This thrilling adventure—based on existing records of Bernard Cornwell’s ancestors—depicts a time when law and order were ripped violently apart by a pagan assault on Christian England, an assault that came very close to destroying England.
    Show book
  • In the Beginning Was the Deed - Realism and Moralism in Political Argument - cover

    In the Beginning Was the Deed -...

    Bernard Williams

    • 0
    • 1
    • 0
    Bernard Williams is remembered as one of the most brilliant and original philosophers of the past fifty years. Widely respected as a moral philosopher, Williams began to write about politics in a sustained way in the early 1980s. There followed a stream of articles, lectures, and other major contributions to issues of public concern--all complemented by his many works on ethics, which have important implications for political theory. 
     This new collection of essays, most of them previously unpublished, addresses many of the core subjects of political philosophy: justice, liberty, and equality; the nature and meaning of liberalism; toleration; power and the fear of power; democracy; and the nature of political philosophy itself. A central theme throughout is that political philosophers need to engage more directly with the realities of political life, not simply with the theories of other philosophers. Williams makes this argument in part through a searching examination of where political thinking should originate, to whom it might be addressed, and what it should deliver. 
     Williams had intended to weave these essays into a connected narrative on political philosophy with reflections on his own experience of postwar politics. Sadly he did not live to complete it, but this book brings together many of its components. Geoffrey Hawthorn has arranged the material to resemble as closely as possible Williams's original design and vision. He has provided both an introduction to Williams's political philosophy and a bibliography of his formal and informal writings on politics.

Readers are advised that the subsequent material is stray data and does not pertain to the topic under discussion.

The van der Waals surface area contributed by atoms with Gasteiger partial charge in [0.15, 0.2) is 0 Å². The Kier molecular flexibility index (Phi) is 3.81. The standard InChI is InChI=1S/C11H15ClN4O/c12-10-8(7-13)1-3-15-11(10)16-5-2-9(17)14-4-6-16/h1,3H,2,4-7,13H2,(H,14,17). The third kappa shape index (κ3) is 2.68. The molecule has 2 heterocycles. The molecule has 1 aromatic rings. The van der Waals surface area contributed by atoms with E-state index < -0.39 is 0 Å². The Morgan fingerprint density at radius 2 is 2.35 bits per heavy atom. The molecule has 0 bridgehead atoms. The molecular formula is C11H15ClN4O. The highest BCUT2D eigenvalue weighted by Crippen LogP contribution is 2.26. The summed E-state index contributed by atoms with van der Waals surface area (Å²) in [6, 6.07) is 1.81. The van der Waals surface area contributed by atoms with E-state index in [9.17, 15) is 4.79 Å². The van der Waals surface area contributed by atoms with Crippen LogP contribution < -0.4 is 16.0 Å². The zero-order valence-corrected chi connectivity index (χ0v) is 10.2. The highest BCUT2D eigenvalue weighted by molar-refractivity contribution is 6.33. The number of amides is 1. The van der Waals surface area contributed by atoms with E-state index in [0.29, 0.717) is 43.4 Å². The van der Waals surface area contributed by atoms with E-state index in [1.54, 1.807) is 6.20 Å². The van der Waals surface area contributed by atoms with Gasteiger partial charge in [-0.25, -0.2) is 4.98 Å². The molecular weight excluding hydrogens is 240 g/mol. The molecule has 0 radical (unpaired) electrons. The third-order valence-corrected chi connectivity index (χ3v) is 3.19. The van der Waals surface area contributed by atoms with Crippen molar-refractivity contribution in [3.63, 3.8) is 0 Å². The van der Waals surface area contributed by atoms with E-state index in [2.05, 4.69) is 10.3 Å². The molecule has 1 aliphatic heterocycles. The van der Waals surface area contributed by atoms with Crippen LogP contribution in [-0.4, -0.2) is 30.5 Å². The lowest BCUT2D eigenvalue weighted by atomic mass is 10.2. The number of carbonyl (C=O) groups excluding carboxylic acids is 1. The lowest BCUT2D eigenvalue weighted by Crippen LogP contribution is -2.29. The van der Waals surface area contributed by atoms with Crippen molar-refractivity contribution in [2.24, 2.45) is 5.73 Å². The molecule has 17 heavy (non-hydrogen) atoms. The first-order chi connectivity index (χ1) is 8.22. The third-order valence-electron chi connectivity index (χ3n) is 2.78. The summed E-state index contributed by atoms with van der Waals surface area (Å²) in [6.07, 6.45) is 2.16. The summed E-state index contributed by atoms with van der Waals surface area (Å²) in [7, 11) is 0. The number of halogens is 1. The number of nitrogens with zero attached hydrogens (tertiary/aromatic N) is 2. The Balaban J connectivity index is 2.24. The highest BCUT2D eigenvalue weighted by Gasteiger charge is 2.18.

Those who know the work of Bernard Williams will find here the familiar hallmarks of his writing--originality, clarity, erudition, and wit. Those who are unfamiliar with, or unconvinced by, a philosophical approach to politics, will find this an engaging introduction. Both will encounter a thoroughly original voice in modern political theory and a searching approach to the shape and direction of liberal political thought in the past thirty-five years.
    Show book
  • We've Had a Hundred Years of Psychotherapy - cover

    We've Had a Hundred Years of...

    James Hillman

    • 0
    • 1
    • 0
    This furious, trenchant, and audacious series of interrelated dialogues and letters takes a searing look at not only the legacy of psychotherapy, but also practically every aspect of contemporary living--from sexuality to politics, media, the environment, and life in the city. James Hillman--controversial renegade Jungian psychologist, the man Robert Bly has called "the most lively and original psychologist we've had in America since William James"--joins with Michael Ventura--cutting-edge columnist for the L.A. Weekly--to shatter many of our current beliefs about our lives, the psyche, and society. Unrestrained, freewheeling, and brilliant, these two intellectual wild men take chances, break rules, and run red lights to strike at the very core of our shibboleths and perceptions.
    Show book
  • The Guy Davenport Reader - cover

    The Guy Davenport Reader

    Guy Davenport

    • 0
    • 2
    • 0